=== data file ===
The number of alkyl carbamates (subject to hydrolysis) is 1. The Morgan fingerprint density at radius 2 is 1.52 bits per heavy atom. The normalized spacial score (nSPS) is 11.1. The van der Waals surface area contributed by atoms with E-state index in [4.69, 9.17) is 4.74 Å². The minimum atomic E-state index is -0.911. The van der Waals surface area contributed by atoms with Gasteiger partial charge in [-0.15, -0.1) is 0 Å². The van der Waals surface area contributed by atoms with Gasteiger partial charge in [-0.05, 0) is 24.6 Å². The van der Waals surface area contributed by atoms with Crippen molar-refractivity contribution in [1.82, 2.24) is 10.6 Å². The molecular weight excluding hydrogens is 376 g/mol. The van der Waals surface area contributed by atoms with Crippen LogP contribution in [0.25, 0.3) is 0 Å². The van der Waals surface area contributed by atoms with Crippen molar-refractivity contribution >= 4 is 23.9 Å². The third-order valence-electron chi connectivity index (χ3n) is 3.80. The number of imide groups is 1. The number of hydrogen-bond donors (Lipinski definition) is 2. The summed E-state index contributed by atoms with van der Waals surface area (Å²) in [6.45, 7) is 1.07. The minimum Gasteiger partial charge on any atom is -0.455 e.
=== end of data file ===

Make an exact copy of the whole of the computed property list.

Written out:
The number of alkyl carbamates (subject to hydrolysis) is 1. The Morgan fingerprint density at radius 2 is 1.52 bits per heavy atom. The normalized spacial score (nSPS) is 11.1. The van der Waals surface area contributed by atoms with E-state index in [4.69, 9.17) is 4.74 Å². The minimum atomic E-state index is -0.911. The van der Waals surface area contributed by atoms with Gasteiger partial charge in [-0.15, -0.1) is 0 Å². The van der Waals surface area contributed by atoms with Gasteiger partial charge in [-0.05, 0) is 24.6 Å². The van der Waals surface area contributed by atoms with Crippen molar-refractivity contribution in [1.82, 2.24) is 10.6 Å². The molecular weight excluding hydrogens is 376 g/mol. The van der Waals surface area contributed by atoms with Crippen LogP contribution in [0.25, 0.3) is 0 Å². The van der Waals surface area contributed by atoms with Crippen molar-refractivity contribution >= 4 is 23.9 Å². The third-order valence-electron chi connectivity index (χ3n) is 3.80. The number of imide groups is 1. The number of hydrogen-bond donors (Lipinski definition) is 2. The summed E-state index contributed by atoms with van der Waals surface area (Å²) in [6.45, 7) is 1.07. The minimum Gasteiger partial charge on any atom is -0.455 e.